Reply to
Greg O
Well, I insulated my basement with foam board. I put 2 layers of 2" foam on the concrete foundation with generic liquid nails type adhesive. The giant (14 Oz ?) tubes are WAY cheaper than the smaller ones. The foam is pretty expensive, though, like almost $30 each. I glued the 2nd layer on top of the first with the same stuff. Then I put fiberglass-filled stucco cement over the foam, and it worked quite well. Part of the job has been up over a year so far. I roughed up the foam with a steel brush before applying the stucco with a giant trowel.
I don't know if this scheme will work with a metal building due to thermal expansion or other problems. I have had some adhesion problems on the concrete because it was painted. I attempted to scrape the paint off first, but I couldn't get it all.
Jon
Reply to
Jon Elson
My advice - don't do it yourself. The kits are damn expensive and you expose yourself to nasty toxic crud. If you smoke 4 packs a day, have an iron back and neck and lots of patience then buy the kit, spray half the shop, then end up hiring someone to finish it for you...
BTW, I had my shop sprayed for me. Works great, like it. After watching it get done I was glad I didn't do it.
Reply to
Epictitus
Wellllll....I'm in the same boat. I am in the process of adding a 24X72 extension on an existing 40X72 steel building. I had the original building spray foamed way way back and it cost $1500 then. I am totally happy with it. It is now 33 yrs old and no problems. Now I have an estimate of $9,400 to spray 1" thick polyurethane foam on approx 3,600 sq ft. I've priced the materials and ignoring shipping which can be expensive, I'm looking at about $4,000 for materials. I discovered a neighbor who has had a 600 bd ft DIY polyurethane foam kit for more than a year. It had been setting around, according to a date sticker, just over three years. We didn't expect any real results but we warmed up the tanks in the sun and let her rip. About a couple hrs later we ran out of the material in the cans with no problems with a plugging nozzle and he had nearly 1/4 of his shop sprayed. We would have had it quicker but he didn't clean the shop out before to give us good access. It appears that we shouldn't have too much trouble doing my building in no more than 2 days and thats allowing for a beer break in the evening. Recommendations. Get several sets of throw-away coveralls that cover your hair. Get a face shield with tear offs to keep your vision clear. Wear a respirator. (My friend didn't and had one nostril plugged with foam that adhered to the little hairs in the nose. It really adheres) Empty your building completely. Wash down the walls. Warm the tanks to 75F or more (Sun light is good don't use a torch) Practice in a spot to get the right speed of the gun for the thickness you want and try to make consistent passes. From our limited experience, it appears that if you can use a spray gun reasonably well and think about what you are doing just a bit, it isn't hard and the throw-away spray gun worked quite well. I don't think that I'm willing to pay $5,000 for two days labor when it appears it is well within my capability. BTW the estimate was for two days to complete.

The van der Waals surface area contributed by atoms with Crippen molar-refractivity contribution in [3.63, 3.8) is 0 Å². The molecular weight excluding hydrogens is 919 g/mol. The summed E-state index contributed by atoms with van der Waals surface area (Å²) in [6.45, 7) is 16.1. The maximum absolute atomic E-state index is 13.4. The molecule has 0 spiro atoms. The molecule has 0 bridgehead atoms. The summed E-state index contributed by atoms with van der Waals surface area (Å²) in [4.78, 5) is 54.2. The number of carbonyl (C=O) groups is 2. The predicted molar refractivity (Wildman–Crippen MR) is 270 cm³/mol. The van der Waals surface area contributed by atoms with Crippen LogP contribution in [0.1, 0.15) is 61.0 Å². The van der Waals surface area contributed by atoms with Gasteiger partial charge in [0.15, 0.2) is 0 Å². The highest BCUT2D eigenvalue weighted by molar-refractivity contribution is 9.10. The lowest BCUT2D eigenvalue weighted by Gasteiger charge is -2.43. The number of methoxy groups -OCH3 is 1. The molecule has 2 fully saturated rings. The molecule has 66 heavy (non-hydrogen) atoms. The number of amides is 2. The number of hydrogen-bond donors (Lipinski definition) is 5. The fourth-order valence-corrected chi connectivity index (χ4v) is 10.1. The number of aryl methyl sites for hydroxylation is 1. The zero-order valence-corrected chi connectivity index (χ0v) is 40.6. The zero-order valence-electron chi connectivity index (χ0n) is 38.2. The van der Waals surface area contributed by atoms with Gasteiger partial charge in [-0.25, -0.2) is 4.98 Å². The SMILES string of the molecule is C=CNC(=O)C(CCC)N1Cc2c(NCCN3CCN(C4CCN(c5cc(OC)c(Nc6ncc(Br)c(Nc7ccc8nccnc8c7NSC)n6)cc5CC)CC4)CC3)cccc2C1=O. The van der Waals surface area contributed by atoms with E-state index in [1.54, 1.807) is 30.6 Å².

Reply to
Stuart & Kathryn Fields
I tried to find the spray at Home Depot and they claimed they never heard of the stuff. So where would I find it?
Richard W.
Reply to
Richard W.
I spent $1400 for two do it yourself foam kits to cover about 600 ft2 of metal roof about 2 in. thick. Don't do it! The stupidest waste of money ever. I'll be lucky if I don't end up having to rip it all off and build a new roof. Had problems with the finished surface being too lumpy and humpy, very difficult to lay it down to one smooth surface. Also had problems with proper temperature and mixture, some areas came out very brittle, to dense, and cracked. What a pain in the butt! The only reason I tried it was cause the roof was already foamed, by a professional, and it was a very good job, but skylights that were added later leaked and ruined 1/2 of the roof so I figured I foam it to match.
Reply to
Ipeak
Stuart,
Thanks for your reply. Also, I was beginning to believe that no one that replied actually believed in 'doing it yourself'. If I ascribed to letting someone else 'do it', except for brain surgery, I would never have done or learned anything.